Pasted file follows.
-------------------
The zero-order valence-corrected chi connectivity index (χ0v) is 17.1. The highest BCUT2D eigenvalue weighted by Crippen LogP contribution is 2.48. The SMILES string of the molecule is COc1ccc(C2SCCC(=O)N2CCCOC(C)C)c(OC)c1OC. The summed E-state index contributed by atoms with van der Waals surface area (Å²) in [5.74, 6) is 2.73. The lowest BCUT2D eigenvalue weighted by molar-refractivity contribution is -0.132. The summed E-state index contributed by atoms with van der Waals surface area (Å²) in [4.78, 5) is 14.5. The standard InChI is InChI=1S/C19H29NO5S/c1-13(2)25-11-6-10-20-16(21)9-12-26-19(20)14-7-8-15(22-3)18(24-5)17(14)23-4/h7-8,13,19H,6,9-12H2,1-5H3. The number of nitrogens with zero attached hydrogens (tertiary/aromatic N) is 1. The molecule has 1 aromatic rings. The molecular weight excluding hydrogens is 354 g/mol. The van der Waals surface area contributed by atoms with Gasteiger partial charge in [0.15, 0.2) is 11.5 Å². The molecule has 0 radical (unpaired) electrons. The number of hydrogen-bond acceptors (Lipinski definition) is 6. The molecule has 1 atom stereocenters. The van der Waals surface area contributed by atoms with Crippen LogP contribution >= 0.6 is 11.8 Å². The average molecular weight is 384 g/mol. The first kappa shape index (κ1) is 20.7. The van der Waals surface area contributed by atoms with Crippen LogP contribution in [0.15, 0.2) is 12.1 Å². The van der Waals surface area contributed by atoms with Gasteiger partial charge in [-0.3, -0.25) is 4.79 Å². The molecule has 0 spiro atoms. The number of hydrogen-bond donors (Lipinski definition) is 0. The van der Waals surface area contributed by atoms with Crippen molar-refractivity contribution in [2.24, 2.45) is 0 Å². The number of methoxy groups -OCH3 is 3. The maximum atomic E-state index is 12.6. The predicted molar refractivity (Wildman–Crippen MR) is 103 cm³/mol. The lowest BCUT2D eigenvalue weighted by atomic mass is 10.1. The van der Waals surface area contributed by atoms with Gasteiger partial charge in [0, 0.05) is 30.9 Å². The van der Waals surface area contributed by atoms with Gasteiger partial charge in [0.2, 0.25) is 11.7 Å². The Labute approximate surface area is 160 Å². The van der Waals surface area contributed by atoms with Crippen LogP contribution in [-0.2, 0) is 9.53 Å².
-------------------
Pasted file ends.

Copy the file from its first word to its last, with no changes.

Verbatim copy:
The zero-order valence-corrected chi connectivity index (χ0v) is 17.1. The highest BCUT2D eigenvalue weighted by Crippen LogP contribution is 2.48. The SMILES string of the molecule is COc1ccc(C2SCCC(=O)N2CCCOC(C)C)c(OC)c1OC. The summed E-state index contributed by atoms with van der Waals surface area (Å²) in [5.74, 6) is 2.73. The lowest BCUT2D eigenvalue weighted by molar-refractivity contribution is -0.132. The summed E-state index contributed by atoms with van der Waals surface area (Å²) in [4.78, 5) is 14.5. The standard InChI is InChI=1S/C19H29NO5S/c1-13(2)25-11-6-10-20-16(21)9-12-26-19(20)14-7-8-15(22-3)18(24-5)17(14)23-4/h7-8,13,19H,6,9-12H2,1-5H3. The number of nitrogens with zero attached hydrogens (tertiary/aromatic N) is 1. The molecule has 1 aromatic rings. The molecular weight excluding hydrogens is 354 g/mol. The van der Waals surface area contributed by atoms with Gasteiger partial charge in [0.15, 0.2) is 11.5 Å². The molecule has 0 radical (unpaired) electrons. The number of hydrogen-bond acceptors (Lipinski definition) is 6. The molecule has 1 atom stereocenters. The van der Waals surface area contributed by atoms with Crippen LogP contribution >= 0.6 is 11.8 Å². The average molecular weight is 384 g/mol. The first kappa shape index (κ1) is 20.7. The van der Waals surface area contributed by atoms with Crippen LogP contribution in [0.15, 0.2) is 12.1 Å². The van der Waals surface area contributed by atoms with Gasteiger partial charge in [-0.3, -0.25) is 4.79 Å². The molecule has 0 spiro atoms. The number of hydrogen-bond donors (Lipinski definition) is 0. The van der Waals surface area contributed by atoms with Crippen molar-refractivity contribution in [2.24, 2.45) is 0 Å². The number of methoxy groups -OCH3 is 3. The maximum atomic E-state index is 12.6. The predicted molar refractivity (Wildman–Crippen MR) is 103 cm³/mol. The lowest BCUT2D eigenvalue weighted by atomic mass is 10.1. The van der Waals surface area contributed by atoms with Gasteiger partial charge in [0, 0.05) is 30.9 Å². The van der Waals surface area contributed by atoms with Gasteiger partial charge in [0.2, 0.25) is 11.7 Å². The Labute approximate surface area is 160 Å². The van der Waals surface area contributed by atoms with Crippen LogP contribution in [-0.2, 0) is 9.53 Å².